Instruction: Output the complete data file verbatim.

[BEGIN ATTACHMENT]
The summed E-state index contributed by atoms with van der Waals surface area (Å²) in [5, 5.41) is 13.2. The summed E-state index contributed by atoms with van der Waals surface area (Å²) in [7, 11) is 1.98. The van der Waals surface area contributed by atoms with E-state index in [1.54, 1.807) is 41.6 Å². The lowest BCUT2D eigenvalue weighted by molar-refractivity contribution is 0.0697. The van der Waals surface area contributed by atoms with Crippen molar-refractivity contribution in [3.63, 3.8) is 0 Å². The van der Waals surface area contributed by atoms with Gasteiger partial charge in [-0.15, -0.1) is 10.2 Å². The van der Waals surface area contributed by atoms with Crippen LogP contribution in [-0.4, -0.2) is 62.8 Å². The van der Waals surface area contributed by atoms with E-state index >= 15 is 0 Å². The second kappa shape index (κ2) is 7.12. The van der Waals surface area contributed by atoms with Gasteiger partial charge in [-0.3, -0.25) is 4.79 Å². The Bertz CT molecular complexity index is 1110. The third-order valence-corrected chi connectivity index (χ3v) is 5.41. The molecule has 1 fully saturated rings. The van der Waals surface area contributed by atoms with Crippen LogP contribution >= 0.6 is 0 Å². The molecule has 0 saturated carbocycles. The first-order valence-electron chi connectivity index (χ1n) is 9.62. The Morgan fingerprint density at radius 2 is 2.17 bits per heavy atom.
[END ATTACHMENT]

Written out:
The summed E-state index contributed by atoms with van der Waals surface area (Å²) in [5, 5.41) is 13.2. The summed E-state index contributed by atoms with van der Waals surface area (Å²) in [7, 11) is 1.98. The van der Waals surface area contributed by atoms with E-state index in [1.54, 1.807) is 41.6 Å². The lowest BCUT2D eigenvalue weighted by molar-refractivity contribution is 0.0697. The van der Waals surface area contributed by atoms with Crippen molar-refractivity contribution in [3.63, 3.8) is 0 Å². The van der Waals surface area contributed by atoms with Gasteiger partial charge in [-0.15, -0.1) is 10.2 Å². The van der Waals surface area contributed by atoms with Crippen LogP contribution in [-0.4, -0.2) is 62.8 Å². The van der Waals surface area contributed by atoms with E-state index >= 15 is 0 Å². The second kappa shape index (κ2) is 7.12. The van der Waals surface area contributed by atoms with Gasteiger partial charge in [-0.3, -0.25) is 4.79 Å². The Bertz CT molecular complexity index is 1110. The third-order valence-corrected chi connectivity index (χ3v) is 5.41. The molecule has 1 fully saturated rings. The van der Waals surface area contributed by atoms with Crippen LogP contribution >= 0.6 is 0 Å². The molecule has 0 saturated carbocycles. The first-order valence-electron chi connectivity index (χ1n) is 9.62. The Morgan fingerprint density at radius 2 is 2.17 bits per heavy atom.